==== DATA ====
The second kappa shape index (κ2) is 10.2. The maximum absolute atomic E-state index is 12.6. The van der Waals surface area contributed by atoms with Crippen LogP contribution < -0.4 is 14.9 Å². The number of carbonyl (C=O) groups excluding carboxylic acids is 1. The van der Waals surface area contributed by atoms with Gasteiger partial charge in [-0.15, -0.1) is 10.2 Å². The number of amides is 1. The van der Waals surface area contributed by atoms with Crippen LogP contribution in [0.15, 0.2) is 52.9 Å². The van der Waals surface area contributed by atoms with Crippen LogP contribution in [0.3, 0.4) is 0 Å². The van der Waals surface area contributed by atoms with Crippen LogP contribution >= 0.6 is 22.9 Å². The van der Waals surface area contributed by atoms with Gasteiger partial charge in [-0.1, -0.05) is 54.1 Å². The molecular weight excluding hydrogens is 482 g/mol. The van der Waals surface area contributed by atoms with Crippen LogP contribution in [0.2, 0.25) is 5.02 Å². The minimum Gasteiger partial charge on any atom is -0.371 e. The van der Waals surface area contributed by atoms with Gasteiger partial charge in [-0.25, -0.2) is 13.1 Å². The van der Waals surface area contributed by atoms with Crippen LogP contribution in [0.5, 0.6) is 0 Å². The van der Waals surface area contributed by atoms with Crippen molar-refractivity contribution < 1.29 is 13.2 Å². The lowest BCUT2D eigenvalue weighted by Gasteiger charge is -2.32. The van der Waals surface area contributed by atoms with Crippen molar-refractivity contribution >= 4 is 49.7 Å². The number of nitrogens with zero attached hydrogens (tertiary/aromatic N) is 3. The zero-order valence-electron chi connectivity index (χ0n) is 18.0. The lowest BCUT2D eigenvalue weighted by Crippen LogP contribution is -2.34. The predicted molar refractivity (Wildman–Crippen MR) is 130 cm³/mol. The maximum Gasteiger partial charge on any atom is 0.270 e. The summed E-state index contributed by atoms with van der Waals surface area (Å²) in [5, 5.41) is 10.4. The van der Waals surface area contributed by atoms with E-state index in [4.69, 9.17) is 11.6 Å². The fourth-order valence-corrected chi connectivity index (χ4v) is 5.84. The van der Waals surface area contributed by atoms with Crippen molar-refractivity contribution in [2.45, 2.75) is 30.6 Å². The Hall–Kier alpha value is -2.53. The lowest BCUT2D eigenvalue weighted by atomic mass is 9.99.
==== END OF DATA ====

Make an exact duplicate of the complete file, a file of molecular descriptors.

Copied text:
The second kappa shape index (κ2) is 10.2. The maximum absolute atomic E-state index is 12.6. The van der Waals surface area contributed by atoms with Crippen LogP contribution < -0.4 is 14.9 Å². The number of carbonyl (C=O) groups excluding carboxylic acids is 1. The van der Waals surface area contributed by atoms with Gasteiger partial charge in [-0.15, -0.1) is 10.2 Å². The number of amides is 1. The van der Waals surface area contributed by atoms with Crippen LogP contribution in [0.15, 0.2) is 52.9 Å². The van der Waals surface area contributed by atoms with Crippen LogP contribution in [0.3, 0.4) is 0 Å². The van der Waals surface area contributed by atoms with Crippen LogP contribution >= 0.6 is 22.9 Å². The van der Waals surface area contributed by atoms with Gasteiger partial charge in [-0.1, -0.05) is 54.1 Å². The molecular weight excluding hydrogens is 482 g/mol. The van der Waals surface area contributed by atoms with Crippen LogP contribution in [0.2, 0.25) is 5.02 Å². The minimum Gasteiger partial charge on any atom is -0.371 e. The van der Waals surface area contributed by atoms with Gasteiger partial charge in [-0.25, -0.2) is 13.1 Å². The van der Waals surface area contributed by atoms with Crippen LogP contribution in [0.5, 0.6) is 0 Å². The van der Waals surface area contributed by atoms with Crippen molar-refractivity contribution < 1.29 is 13.2 Å². The lowest BCUT2D eigenvalue weighted by Gasteiger charge is -2.32. The van der Waals surface area contributed by atoms with Crippen molar-refractivity contribution >= 4 is 49.7 Å². The number of nitrogens with zero attached hydrogens (tertiary/aromatic N) is 3. The zero-order valence-electron chi connectivity index (χ0n) is 18.0. The lowest BCUT2D eigenvalue weighted by Crippen LogP contribution is -2.34. The predicted molar refractivity (Wildman–Crippen MR) is 130 cm³/mol. The maximum Gasteiger partial charge on any atom is 0.270 e. The summed E-state index contributed by atoms with van der Waals surface area (Å²) in [5, 5.41) is 10.4. The van der Waals surface area contributed by atoms with E-state index in [4.69, 9.17) is 11.6 Å². The fourth-order valence-corrected chi connectivity index (χ4v) is 5.84. The van der Waals surface area contributed by atoms with Crippen molar-refractivity contribution in [2.45, 2.75) is 30.6 Å². The Hall–Kier alpha value is -2.53. The lowest BCUT2D eigenvalue weighted by atomic mass is 9.99.